A new article in the current issue of JAMA reports on a randomized controlled trial that compared the effects of different types of exercise on people with type 2 diabetes. The objective of the study was to examine the benefits of aerobic training alone, resistance training alone, and a combination of both on hemoglobin A1c (HbA1c). The study group of 262 sedentary men and women was enrolled in a 9-month exercise program with random assignment to one of four groups. Forty-one participants were assigned to the non-exercise control group, 73 to resistance weight-training 3 days a week, 72 to aerobic exercise in which they walked on a treadmill for the equivalent to a brisk, 4 mph walk for 50 minutes 3 times per week, and 76 to combined aerobic and resistance training in which they walked on the treadmill 3 times per week and did two weight lifting sessions each week. The workouts were designed so that each would take about the same amount of time at 140-150 minutes per week.
Results indicated that participants in all exercise groups reduced their waist circumference and lost weight compared with the control group. Only the combination group improved maximum oxygen consumption. Although HbA1c didn’t change significantly for people who did aerobic training only or resistance training only, it fell by 0.34 percent in the combination exercise group, which would translate to a decreased risk of heart disease and microvascular complications.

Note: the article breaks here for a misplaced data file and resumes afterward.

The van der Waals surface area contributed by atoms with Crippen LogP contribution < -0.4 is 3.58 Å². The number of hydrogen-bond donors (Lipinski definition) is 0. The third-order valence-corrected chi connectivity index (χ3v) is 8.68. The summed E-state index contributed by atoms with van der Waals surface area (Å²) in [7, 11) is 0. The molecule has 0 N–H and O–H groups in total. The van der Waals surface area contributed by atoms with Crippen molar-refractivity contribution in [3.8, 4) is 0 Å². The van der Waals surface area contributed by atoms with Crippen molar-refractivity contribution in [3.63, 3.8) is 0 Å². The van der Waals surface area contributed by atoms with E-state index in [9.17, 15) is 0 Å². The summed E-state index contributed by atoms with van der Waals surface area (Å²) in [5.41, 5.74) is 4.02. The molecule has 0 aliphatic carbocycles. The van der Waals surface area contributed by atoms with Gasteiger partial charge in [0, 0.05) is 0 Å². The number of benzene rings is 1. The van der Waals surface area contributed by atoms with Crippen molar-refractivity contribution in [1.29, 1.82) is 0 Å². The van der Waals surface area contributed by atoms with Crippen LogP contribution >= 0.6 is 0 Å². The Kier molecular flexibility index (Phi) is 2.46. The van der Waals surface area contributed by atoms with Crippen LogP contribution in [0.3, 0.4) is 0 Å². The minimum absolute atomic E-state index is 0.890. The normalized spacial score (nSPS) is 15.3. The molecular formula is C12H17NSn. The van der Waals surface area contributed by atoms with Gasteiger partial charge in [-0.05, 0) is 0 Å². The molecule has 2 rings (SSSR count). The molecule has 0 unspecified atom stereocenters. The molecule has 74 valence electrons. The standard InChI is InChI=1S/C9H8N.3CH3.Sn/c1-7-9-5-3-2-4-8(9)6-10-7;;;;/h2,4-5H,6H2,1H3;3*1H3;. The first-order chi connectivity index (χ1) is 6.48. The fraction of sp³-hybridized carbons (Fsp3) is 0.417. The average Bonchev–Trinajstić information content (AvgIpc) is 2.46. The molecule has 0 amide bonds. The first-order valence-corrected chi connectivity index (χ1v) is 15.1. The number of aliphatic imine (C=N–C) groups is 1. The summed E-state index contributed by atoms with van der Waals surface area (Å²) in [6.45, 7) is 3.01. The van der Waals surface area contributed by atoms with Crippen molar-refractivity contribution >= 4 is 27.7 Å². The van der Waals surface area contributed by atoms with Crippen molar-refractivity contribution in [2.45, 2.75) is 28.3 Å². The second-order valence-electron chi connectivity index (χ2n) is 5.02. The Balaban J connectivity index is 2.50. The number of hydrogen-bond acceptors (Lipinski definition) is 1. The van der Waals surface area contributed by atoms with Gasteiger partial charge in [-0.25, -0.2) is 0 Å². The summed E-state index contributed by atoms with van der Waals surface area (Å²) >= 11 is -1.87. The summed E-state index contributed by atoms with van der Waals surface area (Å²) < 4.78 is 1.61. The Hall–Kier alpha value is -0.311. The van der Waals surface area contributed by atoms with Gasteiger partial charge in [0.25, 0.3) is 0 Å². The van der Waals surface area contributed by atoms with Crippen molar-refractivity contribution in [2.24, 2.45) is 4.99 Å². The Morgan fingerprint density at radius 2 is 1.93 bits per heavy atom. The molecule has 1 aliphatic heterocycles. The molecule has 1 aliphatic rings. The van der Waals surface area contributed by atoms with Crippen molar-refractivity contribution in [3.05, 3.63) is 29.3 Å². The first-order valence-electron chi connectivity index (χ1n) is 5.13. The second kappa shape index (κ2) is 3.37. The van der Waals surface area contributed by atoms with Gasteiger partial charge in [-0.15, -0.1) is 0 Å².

Dr. Timothy Church, the study’s author, noted that their findings support the 2008 federal physical activity guidelines, which recommend that people get at least 150 minutes of walking or 75 minutes of running a week, along with two or more days a week of resistance training.
1) Effects of Aerobic and Resistance Training on Hemoglobin A1c Levels in Patients With Type 2 Diabetes
Timothy S. Church, MD, MPH, PhD; Steven N. Blair, PED; Shannon Cocreham, BS; Neil Johannsen, PhD; William Johnson, PhD; Kimberly Kramer, MPH; Catherine R. Mikus, MS; Valerie Myers, PhD; Melissa Nauta, BS; Ruben Q. Rodarte, MS, MBA; Lauren Sparks, PhD; Angela Thompson, MSPH; Conrad P. Earnest, PhD
JAMA. 2010;304(20):2253-2262. doi:10.1001/jama.2010.1710
2) Weights plus walking equals more fit in less time.
http://www.cnn.com/2010/HEALTH/11/23/weights.plus.walking/index.html?hpt=Sbin. Accessed 11/24/10.